RE: Cover [Jan 16], an illustration by Brian Viveros.
DEAR MR. [WM. STEVEN] HUMPHREY AND MR. [JUSTIN] MORRISON—I'm dismayed and extremely disappointed in the selection of the cover art for the most recent edition of the Portland Mercury, regardless of how it may tie in with the content of the article "Staying on the Beat." Portraying a "babe" wrapped with a bullet belt (and a cigarette) sanctifies and glorifies the use of guns and smoking in a manner that is irresponsible and completely unnecessary. As leaders in the media world, I would ask that you be more conscientious and thoughtful about your selections to not falsify the "enhancement" of a woman's image with props that encourage violence and smoking.
DEAR MR. BRIAN VIVEROS—Can you put that piece on velvet? That would be the shit.
RE: One Day at a Time [Jan 9].
I noticed that in your One Day at a Time column this line: "Friendly reminder, dears: Jenny McCarthy believes vaccines cause autism, and she should no longer be allowed to speak, whether she's on her back or not." I wanted to let you know that the Vaccine Court has recently awarded damages to a family of a child who developed autism as a result of routine vaccination. So, the government has admitted, in this and several other cases, that vaccines can cause brain encephalopathy (swelling), and it is generally accepted that this condition in infants can lead to the symptoms we call autism. I enjoy the One Day at a Time column, but as the parent of a child who had a reaction to vaccines and who now has autism, I wonder if this is really a subject for glib, uninformed humor.
RE: "Dreaded Violence" [Sexual Politics, Jan 9], regarding an incident in which a Southeast Portland man attempted to strangle his girlfriend with his dreadlocks, which included a comment dissing the hairstyle.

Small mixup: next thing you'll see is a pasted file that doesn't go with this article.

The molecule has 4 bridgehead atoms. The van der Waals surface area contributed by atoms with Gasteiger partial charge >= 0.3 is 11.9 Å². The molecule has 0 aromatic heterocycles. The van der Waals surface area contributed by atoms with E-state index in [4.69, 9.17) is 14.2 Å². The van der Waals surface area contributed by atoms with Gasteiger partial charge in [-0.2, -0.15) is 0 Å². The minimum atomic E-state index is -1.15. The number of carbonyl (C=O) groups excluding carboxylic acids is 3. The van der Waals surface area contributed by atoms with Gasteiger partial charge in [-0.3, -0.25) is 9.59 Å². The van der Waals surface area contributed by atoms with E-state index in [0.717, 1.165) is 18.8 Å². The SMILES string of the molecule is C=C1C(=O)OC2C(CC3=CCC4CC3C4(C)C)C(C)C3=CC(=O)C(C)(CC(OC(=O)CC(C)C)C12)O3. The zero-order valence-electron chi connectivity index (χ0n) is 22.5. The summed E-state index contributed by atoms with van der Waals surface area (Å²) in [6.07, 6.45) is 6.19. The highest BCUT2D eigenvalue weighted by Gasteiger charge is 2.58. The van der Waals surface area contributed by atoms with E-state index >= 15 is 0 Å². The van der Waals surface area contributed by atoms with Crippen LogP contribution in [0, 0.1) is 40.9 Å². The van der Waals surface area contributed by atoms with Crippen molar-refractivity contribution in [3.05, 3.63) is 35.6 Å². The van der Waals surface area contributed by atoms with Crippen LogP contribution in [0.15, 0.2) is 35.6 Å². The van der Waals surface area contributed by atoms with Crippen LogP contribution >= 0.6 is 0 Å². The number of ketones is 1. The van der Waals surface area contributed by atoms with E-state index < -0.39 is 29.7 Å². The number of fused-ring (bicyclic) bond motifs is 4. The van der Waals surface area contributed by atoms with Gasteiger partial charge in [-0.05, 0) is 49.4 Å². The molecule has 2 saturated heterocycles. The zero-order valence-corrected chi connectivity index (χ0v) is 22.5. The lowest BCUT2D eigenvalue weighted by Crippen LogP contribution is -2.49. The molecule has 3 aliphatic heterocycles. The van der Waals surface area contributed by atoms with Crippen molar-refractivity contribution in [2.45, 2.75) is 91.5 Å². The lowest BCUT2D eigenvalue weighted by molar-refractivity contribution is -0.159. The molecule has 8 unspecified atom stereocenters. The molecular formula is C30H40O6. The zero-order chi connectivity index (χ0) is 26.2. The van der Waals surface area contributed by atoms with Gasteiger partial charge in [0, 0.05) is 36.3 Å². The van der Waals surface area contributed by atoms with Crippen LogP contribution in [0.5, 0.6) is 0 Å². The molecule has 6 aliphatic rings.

While I'd like to commend you for addressing sexual politics, domestic violence, and the pervasive sexism in our culture, one particular statement made me stop dead in my tracks and think, "Whoa, back up here!" In your second paragraph, you state, "dreadlocks are disgusting and everyone who grows dreadlocks should be publicly mocked." Let us not forget: Sexism is an intersectional problem. Dreadlocks are a historical and current way of maintaining and styling hair for people of color (POC), and they were doing it for centuries before us dirty Europeans even started using soap or shampoo on ours. Then there are the white people who dread their hair—this is cultural appropriation to the max. Who dreads their hair aside from POC? Basically, white people who think it's "natural" and "earthy" and every other hegemonic, ignorant, and privileged adjective based on this centuries-old notion we have of POC being, well, "natural" and "closer to the earth." While it's pretty easy to conclude that "dreadlocks are dirty" in an area that only has 1.7 percent POC and the only dreads you see are on a bunch of privileged middle-class kids who think it's cool to emanate poverty, please don't forget the racial roots of the style. While it seems like a small thing, doing so just reinforces the notions we have of POC and perpetuates inequality.
RE: "Will Write for Food" [Letters, Jan 16], in which this reader posits that the quality of letters to the editor was negatively impacted when the prizes ceased to include lunch at No Fish! Go Fish!, which has since closed.
DEAR MERCURY—Regarding the letter of the week prizes. I suppose I sounded whiny and ungrateful and not without some entitlement issues. I just thought it was great when you had the food prizes, too. It also supported a struggling local business. But I didn't mean to sound like a free movie was worthless. Maybe it was my attitude that was worthless.
"WORTHLESS" IS A LITTLE harsh, E. "Wrong," maybe, but not "worthless." No hard feelings, though. We'll even give you the letter of the week prize of two tickets to the Laurelhurst Theater. But... you still have to buy your own food.